Expressive therapies are on the rise, and there are plenty of reasons why.
What are they, exactly? Expressive therapies focus on different ways to let creativity guide you through the impact of trauma, or even just help with issues like stress, anxiety, or depression. You don’t need to be overly artistic to take advantage of this type of therapy.
In fact, you might find some internal creativity beneath the surface that you never realized you had before. Beyond that, you might be able to uncover feelings you’ve been trying to ignore or avoid.
When you lose yourself in something creative and take full advantage of artistic expression, it can dig deep into your thoughts and feelings and allow them to pour out freely.
So, how can self-expression and creativity really help you heal, especially after you’ve gone through a traumatic experience?
How it Works
It’s not always easy to put experiences into words. It’s often even harder to put how you feel about those experiences into words. That’s where expressive therapy makes such a big difference. It takes the focus away from traditional explanations and allows you to create something that captures what you’re thinking and feeling.
The best part? You don’t need to do it on your own.
During expressive therapy, a therapist will guide you through different art forms that can help you display your feelings and work through them. If you gravitate toward one activity (painting, drawing, etc.), you might stick with that. Usually, though, a session involves several activities.
The goal isn’t to be a good drawer, painter, musician, or photographer. The end result isn’t the point. Rather, it’s about the process and working through your emotions that matter.
You may have heard the saying, “where words fail, music speaks”. That’s exactly what expressive therapy is about, though it focuses on almost any art form.
Getting Started With Expressive Therapy
Expressive therapy is sometimes referred to as “art therapy” or even “creative therapy”. There are plenty of ways to express yourself, and you might need to try several different options before you find one or two that really allow you to open up.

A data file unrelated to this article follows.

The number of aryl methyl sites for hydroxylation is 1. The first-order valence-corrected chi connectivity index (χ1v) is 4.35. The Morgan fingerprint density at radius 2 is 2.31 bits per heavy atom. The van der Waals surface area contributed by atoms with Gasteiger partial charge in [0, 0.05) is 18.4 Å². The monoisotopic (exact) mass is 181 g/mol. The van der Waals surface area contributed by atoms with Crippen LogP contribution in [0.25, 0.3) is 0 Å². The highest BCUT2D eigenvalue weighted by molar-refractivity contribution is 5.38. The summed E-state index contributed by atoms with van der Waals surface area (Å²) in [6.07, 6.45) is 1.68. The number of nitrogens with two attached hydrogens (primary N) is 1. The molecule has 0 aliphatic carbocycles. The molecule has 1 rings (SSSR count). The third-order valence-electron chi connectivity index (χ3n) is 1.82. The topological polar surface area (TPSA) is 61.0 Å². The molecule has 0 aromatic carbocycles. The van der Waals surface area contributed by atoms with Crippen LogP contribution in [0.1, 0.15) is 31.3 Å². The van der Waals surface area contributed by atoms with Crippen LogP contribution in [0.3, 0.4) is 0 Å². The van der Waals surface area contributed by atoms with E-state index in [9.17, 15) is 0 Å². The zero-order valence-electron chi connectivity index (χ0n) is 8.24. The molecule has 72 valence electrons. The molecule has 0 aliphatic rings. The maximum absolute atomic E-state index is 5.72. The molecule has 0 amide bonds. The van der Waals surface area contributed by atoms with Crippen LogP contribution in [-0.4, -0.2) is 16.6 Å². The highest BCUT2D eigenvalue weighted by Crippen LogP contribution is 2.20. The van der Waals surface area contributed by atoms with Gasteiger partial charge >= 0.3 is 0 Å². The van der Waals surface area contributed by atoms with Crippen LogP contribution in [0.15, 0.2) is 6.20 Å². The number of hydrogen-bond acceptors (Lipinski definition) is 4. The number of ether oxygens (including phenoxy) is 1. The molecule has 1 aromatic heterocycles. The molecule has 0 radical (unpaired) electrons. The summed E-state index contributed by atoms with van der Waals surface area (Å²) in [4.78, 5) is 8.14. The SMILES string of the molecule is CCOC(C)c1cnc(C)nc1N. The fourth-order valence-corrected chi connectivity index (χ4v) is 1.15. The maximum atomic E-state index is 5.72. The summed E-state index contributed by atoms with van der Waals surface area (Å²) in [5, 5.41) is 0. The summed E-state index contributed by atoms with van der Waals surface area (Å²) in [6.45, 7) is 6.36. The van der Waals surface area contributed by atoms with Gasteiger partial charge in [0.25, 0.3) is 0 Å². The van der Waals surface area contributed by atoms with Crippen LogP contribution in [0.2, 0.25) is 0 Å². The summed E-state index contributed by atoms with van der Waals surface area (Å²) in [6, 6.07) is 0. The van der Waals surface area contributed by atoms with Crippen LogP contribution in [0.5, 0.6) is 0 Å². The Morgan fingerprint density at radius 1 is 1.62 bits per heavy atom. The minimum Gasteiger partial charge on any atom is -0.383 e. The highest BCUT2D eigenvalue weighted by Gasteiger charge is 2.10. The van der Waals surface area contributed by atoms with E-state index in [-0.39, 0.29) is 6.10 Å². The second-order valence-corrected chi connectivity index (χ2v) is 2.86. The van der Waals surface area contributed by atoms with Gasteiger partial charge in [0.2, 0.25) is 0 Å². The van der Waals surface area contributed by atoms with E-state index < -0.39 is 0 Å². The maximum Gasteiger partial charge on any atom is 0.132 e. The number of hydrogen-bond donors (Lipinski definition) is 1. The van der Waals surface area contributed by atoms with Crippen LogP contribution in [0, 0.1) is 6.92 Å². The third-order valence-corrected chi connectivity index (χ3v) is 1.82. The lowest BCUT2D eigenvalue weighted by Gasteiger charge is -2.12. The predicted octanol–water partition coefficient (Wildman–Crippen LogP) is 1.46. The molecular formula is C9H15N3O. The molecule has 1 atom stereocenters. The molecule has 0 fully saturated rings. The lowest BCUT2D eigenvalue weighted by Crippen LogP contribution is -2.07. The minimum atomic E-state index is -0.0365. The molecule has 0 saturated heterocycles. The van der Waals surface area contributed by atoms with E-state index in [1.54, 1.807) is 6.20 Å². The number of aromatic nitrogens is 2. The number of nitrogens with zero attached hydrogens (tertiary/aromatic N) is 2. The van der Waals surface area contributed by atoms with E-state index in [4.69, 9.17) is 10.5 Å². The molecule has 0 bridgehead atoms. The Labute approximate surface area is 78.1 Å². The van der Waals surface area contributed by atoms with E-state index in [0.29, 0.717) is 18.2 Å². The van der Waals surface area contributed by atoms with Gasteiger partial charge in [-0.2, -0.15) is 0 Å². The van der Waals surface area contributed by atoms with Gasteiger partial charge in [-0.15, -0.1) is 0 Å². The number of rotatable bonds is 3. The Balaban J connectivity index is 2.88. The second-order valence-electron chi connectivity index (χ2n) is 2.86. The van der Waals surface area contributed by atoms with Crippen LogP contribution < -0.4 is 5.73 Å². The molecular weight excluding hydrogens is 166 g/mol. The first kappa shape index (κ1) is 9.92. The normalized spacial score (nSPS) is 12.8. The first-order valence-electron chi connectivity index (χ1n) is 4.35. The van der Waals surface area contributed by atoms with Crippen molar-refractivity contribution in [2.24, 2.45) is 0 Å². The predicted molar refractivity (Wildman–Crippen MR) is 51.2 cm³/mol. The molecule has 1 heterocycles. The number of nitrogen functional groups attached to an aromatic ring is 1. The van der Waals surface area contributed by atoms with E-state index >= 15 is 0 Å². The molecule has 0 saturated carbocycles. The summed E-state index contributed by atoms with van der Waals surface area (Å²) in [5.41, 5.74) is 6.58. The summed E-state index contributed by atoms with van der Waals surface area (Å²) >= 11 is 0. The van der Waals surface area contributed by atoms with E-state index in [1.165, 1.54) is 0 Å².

With that in mind, some of the most common forms of expressive therapy include:
- Music – Playing an instrument, writing music, or even singing are all great ways to ease any anxiety you might feel due to trauma. Music has also been shown to be a natural mood-booster.
- Art – Again, you don’t have to be artistically talented to draw, paint, or sculpt. Art is all about expression, and whatever you decide to create can help you work through what you’re feeling.
- Dance – There’s nothing quite like expressing yourself through movement. Dance can help you physically work out your feelings, reduce stress, and give you more energy.
- Writing – Whether you want to write poetry or just jot down your thoughts and feelings in a journal, it’s easier for some people to express themselves on paper than by talking.
A therapist can guide you through one or more of these options to help you decide which one is most effective for you.
Practicing Self-Expression on Your Own
Because expressive therapy is about the journey, you can take the skills you learn in therapy and apply them to your life on a daily basis. You don’t have to wait for a therapy session to sit down with a sketchpad or to dance around your living room.
Once you understand how creativity can help you heal and express yourself in healthy ways, you can take advantage of it all the time. If you’re not sure how to get started or whether this type of therapy is right for you, feel free to contact me for more information.
To find out more about my services in Delray Beach, FL and Sandy Springs, GA, click here Trauma Therapy.